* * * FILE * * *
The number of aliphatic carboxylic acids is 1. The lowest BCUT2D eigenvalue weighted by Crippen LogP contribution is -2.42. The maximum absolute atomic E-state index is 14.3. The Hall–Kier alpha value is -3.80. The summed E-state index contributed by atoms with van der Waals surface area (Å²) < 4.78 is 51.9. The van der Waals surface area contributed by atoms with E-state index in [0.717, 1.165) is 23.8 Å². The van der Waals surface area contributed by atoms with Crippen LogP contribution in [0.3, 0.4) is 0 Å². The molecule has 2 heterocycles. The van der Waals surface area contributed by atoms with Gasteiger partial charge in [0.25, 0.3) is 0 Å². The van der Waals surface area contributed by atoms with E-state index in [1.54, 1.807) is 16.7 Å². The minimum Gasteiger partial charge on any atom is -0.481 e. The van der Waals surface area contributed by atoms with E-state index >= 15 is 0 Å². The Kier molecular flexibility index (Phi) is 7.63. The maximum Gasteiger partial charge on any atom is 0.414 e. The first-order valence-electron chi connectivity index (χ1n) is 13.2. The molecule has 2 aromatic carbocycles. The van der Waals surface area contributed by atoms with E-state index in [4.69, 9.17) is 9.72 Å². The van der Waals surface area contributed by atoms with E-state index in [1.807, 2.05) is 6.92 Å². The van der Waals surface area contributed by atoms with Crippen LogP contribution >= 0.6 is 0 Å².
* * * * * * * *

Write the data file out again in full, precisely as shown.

The number of aliphatic carboxylic acids is 1. The lowest BCUT2D eigenvalue weighted by Crippen LogP contribution is -2.42. The maximum absolute atomic E-state index is 14.3. The Hall–Kier alpha value is -3.80. The summed E-state index contributed by atoms with van der Waals surface area (Å²) < 4.78 is 51.9. The van der Waals surface area contributed by atoms with E-state index in [0.717, 1.165) is 23.8 Å². The van der Waals surface area contributed by atoms with Crippen LogP contribution in [0.3, 0.4) is 0 Å². The molecule has 2 heterocycles. The van der Waals surface area contributed by atoms with Gasteiger partial charge in [0.25, 0.3) is 0 Å². The van der Waals surface area contributed by atoms with E-state index in [1.54, 1.807) is 16.7 Å². The minimum Gasteiger partial charge on any atom is -0.481 e. The van der Waals surface area contributed by atoms with E-state index >= 15 is 0 Å². The Kier molecular flexibility index (Phi) is 7.63. The maximum Gasteiger partial charge on any atom is 0.414 e. The first-order valence-electron chi connectivity index (χ1n) is 13.2. The molecule has 2 aromatic carbocycles. The van der Waals surface area contributed by atoms with E-state index in [4.69, 9.17) is 9.72 Å². The van der Waals surface area contributed by atoms with E-state index in [1.807, 2.05) is 6.92 Å². The van der Waals surface area contributed by atoms with Crippen LogP contribution >= 0.6 is 0 Å².